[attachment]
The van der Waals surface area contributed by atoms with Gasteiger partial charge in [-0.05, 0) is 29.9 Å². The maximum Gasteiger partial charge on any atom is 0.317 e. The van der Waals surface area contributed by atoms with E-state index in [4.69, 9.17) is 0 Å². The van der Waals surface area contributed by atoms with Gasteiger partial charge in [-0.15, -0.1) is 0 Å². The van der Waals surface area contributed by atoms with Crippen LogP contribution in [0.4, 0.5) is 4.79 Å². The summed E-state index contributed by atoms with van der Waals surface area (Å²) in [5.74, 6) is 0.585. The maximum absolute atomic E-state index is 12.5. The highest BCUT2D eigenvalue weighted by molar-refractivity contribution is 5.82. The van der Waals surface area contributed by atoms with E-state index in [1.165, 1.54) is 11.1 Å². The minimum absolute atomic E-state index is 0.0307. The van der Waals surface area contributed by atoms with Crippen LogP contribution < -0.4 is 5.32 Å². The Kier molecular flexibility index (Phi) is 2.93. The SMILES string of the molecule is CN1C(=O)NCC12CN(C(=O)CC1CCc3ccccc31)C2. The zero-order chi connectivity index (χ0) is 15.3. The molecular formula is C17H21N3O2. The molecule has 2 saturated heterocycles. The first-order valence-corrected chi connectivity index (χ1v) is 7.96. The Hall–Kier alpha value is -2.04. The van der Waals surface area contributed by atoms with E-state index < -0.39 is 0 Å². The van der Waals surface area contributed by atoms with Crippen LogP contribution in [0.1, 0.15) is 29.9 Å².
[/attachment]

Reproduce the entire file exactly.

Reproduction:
The van der Waals surface area contributed by atoms with Gasteiger partial charge in [-0.05, 0) is 29.9 Å². The maximum Gasteiger partial charge on any atom is 0.317 e. The van der Waals surface area contributed by atoms with E-state index in [4.69, 9.17) is 0 Å². The van der Waals surface area contributed by atoms with Gasteiger partial charge in [-0.15, -0.1) is 0 Å². The van der Waals surface area contributed by atoms with Crippen LogP contribution in [0.4, 0.5) is 4.79 Å². The summed E-state index contributed by atoms with van der Waals surface area (Å²) in [5.74, 6) is 0.585. The maximum absolute atomic E-state index is 12.5. The highest BCUT2D eigenvalue weighted by molar-refractivity contribution is 5.82. The van der Waals surface area contributed by atoms with E-state index in [1.165, 1.54) is 11.1 Å². The minimum absolute atomic E-state index is 0.0307. The van der Waals surface area contributed by atoms with Crippen LogP contribution < -0.4 is 5.32 Å². The Kier molecular flexibility index (Phi) is 2.93. The SMILES string of the molecule is CN1C(=O)NCC12CN(C(=O)CC1CCc3ccccc31)C2. The zero-order chi connectivity index (χ0) is 15.3. The molecular formula is C17H21N3O2. The molecule has 2 saturated heterocycles. The first-order valence-corrected chi connectivity index (χ1v) is 7.96. The Hall–Kier alpha value is -2.04. The van der Waals surface area contributed by atoms with E-state index < -0.39 is 0 Å². The van der Waals surface area contributed by atoms with Crippen LogP contribution in [0.1, 0.15) is 29.9 Å².